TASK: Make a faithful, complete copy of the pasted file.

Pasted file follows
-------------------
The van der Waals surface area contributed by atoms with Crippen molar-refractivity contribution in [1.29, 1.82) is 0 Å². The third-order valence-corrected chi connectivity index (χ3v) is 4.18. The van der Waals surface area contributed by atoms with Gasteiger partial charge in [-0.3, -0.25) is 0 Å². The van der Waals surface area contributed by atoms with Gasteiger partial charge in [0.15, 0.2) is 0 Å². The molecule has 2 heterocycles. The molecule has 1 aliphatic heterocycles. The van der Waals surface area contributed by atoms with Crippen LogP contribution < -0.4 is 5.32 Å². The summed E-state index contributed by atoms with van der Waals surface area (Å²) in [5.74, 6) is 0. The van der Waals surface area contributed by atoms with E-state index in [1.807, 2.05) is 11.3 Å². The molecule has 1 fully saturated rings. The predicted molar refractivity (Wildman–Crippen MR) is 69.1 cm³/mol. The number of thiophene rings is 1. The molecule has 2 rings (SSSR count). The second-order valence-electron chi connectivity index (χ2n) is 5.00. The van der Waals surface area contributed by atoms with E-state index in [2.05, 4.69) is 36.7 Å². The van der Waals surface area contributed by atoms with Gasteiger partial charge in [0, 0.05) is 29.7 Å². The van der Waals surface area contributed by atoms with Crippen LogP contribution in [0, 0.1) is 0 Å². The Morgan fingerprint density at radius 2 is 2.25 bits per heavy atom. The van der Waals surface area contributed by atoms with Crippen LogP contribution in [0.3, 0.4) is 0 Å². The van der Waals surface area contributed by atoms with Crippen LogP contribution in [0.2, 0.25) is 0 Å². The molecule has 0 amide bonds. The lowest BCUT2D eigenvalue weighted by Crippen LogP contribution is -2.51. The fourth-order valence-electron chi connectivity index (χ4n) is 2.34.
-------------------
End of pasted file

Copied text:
The van der Waals surface area contributed by atoms with Crippen molar-refractivity contribution in [1.29, 1.82) is 0 Å². The third-order valence-corrected chi connectivity index (χ3v) is 4.18. The van der Waals surface area contributed by atoms with Gasteiger partial charge in [-0.3, -0.25) is 0 Å². The van der Waals surface area contributed by atoms with Gasteiger partial charge in [0.15, 0.2) is 0 Å². The molecule has 2 heterocycles. The molecule has 1 aliphatic heterocycles. The van der Waals surface area contributed by atoms with Crippen LogP contribution < -0.4 is 5.32 Å². The summed E-state index contributed by atoms with van der Waals surface area (Å²) in [5.74, 6) is 0. The van der Waals surface area contributed by atoms with E-state index in [1.807, 2.05) is 11.3 Å². The molecule has 1 fully saturated rings. The predicted molar refractivity (Wildman–Crippen MR) is 69.1 cm³/mol. The number of thiophene rings is 1. The molecule has 2 rings (SSSR count). The second-order valence-electron chi connectivity index (χ2n) is 5.00. The van der Waals surface area contributed by atoms with E-state index in [2.05, 4.69) is 36.7 Å². The van der Waals surface area contributed by atoms with Gasteiger partial charge in [0, 0.05) is 29.7 Å². The van der Waals surface area contributed by atoms with Crippen LogP contribution in [0, 0.1) is 0 Å². The Morgan fingerprint density at radius 2 is 2.25 bits per heavy atom. The van der Waals surface area contributed by atoms with Crippen LogP contribution in [0.3, 0.4) is 0 Å². The van der Waals surface area contributed by atoms with Crippen LogP contribution in [0.2, 0.25) is 0 Å². The molecule has 0 amide bonds. The lowest BCUT2D eigenvalue weighted by Crippen LogP contribution is -2.51. The fourth-order valence-electron chi connectivity index (χ4n) is 2.34.